Winter Babies

By Sally Nex

Thinking of winding down in the veg patch?

Well – don’t hang up the trowel just yet. Quite the opposite: I find the autumn months are among the busiest of all. You’re tucking up empty veg beds for winter beneath a nice thick mulch of organic matter, while making sure your winter supplies – the stalwart army of kales, Brussels sprouts, leeks, parsnips and winter salads that see us through till spring – are shielded from the worst of the weather. I’m going around with short stakes right now, hammering one in alongside each of my taller brassicas then tying the stems in securely against the howling winter sou’westerlies that ravage my little corner of the country from now till the first frosts set in.

And while all that’s going on, you’ve also got to carve out some time to pull out the seed trays and getting next season’s crops under way.

Sowing to overwinter also takes the pressure off when the real March seed-sowing madness begins: and in some cases, such as garlic, it’s essential since bulbs need a spell of chilling (at least three weeks below 7°C) in order to split into cloves. If they don’t get it, you’ll end up with a single big onion-like bulb to harvest: still edible, but not quite what you were aiming for.

Not all veg overwinter well. You need to enlist varieties which laugh in the face of frost and wind and produce seedlings sturdy enough to cope with the worst winter can throw at them. Here are my top five veg to sow right now:

Pop overwintering onion sets in the ground now for early crops next summer

Overwintering onions

Also known as Japanese onions as they were first bred there to withstand sometimes bitterly cold winter temperatures, these tough customers are far hardier than their namby-pamby summer cousins, Sow now, direct into the ground so the tips are just at the surface, about 10cm apart and they’ll be ready by late June – a full month sooner than maincrop varieties. They don’t store well, so pull them fresh through summer.

Recommended varieties: Senshyu Yellow, Shakespeare, Radar

Hardier shallot varieties like Zebrune need a long growing season to do well


Shallots are often dismissed as fancy onions, but do make space for them as they have a lovely, delicate flavour and they’re great value for money, with each set developing into a cluster of fat bulbs. The longer you can give them in the ground, the bigger those bulbs will be – though autumn-sown shallots won’t store quite as well as spring-sown ones so reserve them for eating fresh. Again, don’t be tempted to plant just any old shallot variety, as some are more sensitive to cold.

Recommended varieties: Zebrune, Griselle, Longor

I start my garlic cloves in small cardboard pots so they’re growing strongly before I plant them out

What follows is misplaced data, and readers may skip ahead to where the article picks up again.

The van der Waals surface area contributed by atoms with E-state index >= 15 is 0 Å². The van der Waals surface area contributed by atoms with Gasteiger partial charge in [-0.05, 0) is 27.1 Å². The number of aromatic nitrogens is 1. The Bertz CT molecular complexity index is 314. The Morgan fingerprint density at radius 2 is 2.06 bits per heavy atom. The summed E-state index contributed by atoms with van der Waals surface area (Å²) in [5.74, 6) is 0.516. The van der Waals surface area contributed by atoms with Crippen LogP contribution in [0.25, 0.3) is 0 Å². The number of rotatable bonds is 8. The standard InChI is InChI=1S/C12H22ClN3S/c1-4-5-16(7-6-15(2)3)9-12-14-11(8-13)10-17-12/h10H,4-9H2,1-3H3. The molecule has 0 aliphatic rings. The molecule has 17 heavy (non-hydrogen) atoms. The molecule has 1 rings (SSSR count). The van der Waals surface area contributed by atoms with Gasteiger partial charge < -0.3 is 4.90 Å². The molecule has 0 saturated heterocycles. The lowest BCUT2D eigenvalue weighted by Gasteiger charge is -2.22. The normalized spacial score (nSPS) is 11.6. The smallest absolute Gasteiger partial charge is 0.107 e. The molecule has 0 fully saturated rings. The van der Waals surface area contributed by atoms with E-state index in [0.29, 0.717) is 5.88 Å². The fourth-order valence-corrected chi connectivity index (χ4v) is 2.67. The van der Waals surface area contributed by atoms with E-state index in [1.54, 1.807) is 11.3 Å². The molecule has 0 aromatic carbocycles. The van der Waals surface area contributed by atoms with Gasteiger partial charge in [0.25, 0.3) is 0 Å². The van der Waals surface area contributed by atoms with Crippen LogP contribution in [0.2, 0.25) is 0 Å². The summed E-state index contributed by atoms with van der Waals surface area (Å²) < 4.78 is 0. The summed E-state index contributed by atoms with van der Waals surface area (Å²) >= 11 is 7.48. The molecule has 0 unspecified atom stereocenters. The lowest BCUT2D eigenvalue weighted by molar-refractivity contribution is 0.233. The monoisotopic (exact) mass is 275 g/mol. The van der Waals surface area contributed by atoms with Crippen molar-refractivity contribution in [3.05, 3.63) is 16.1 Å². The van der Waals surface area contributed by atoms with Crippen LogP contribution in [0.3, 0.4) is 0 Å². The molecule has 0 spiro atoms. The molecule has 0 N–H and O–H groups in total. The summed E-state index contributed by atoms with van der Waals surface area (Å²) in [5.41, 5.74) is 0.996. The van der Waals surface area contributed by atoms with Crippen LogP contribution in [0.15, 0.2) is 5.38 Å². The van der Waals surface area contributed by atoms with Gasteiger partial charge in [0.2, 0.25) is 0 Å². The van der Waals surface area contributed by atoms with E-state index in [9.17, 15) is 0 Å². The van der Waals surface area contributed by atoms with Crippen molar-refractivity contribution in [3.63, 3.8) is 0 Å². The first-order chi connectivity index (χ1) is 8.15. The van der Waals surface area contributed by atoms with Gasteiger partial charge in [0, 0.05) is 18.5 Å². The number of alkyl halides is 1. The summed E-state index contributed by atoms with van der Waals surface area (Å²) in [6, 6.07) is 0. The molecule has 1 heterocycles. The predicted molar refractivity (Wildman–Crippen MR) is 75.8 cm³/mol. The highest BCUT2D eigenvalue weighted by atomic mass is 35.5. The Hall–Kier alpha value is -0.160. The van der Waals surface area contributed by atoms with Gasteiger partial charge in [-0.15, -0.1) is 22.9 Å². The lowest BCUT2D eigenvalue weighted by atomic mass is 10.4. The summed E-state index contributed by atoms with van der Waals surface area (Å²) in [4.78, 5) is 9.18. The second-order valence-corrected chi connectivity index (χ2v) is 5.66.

It’s not just nice to plant garlic in autumn – it’s essential if you’re to get good-sized heads packed with cloves. So make sure you get your cloves in by December, sown direct or into modules or small pots of compost left outside on a shelf where they can be chilled, then planted out from February onwards. Garlic also grows really well in a greenhouse, where it loves being baked and avoids rust – a nasty rain-borne fungal disease which can wipe out your crop outdoors.

Recommended varieties: Solent Wight, Cristo, Edenrose

Once they’ve germinated broad bean seedlings grow strongly through winter

Broad beans

Sow broad beans in autumn and not only do you get to pick sweet, plump beans as early as late May – you also guarantee yourself a trouble-free growing season. Blackfly can decimate a spring-sown crop of broad beans, but by the time they get to work in late June your harvest is already well under way. And fungal diseases like chocolate spot don’t get a look-in: by midsummer, when they take hold, your broad beans are safely gathered in, freeing up the whole bed for replanting with another crop.

Recommended varieties: Aquadulce Claudia, The Sutton

Sweet peas

Growing your own doesn’t only mean veg: grow your own cut flowers and you cut your carbon footprint, save yourself a packet and fill your home with colour and scent. Sweet peas are among the easiest, and you’ll often find a wigwam or two on allotment plots. But they do have quite a short picking season, so you risk running out midsummer unless you sow two or three batches. Sow the hardiest now for your first posies of the season from late May; then a second batch in spring, followed by a last late sowing in June or July to keep your vases filled till the first frosts.

Recommended varieties: Cupani, Winter Elegance, Matucana

Sally Nex

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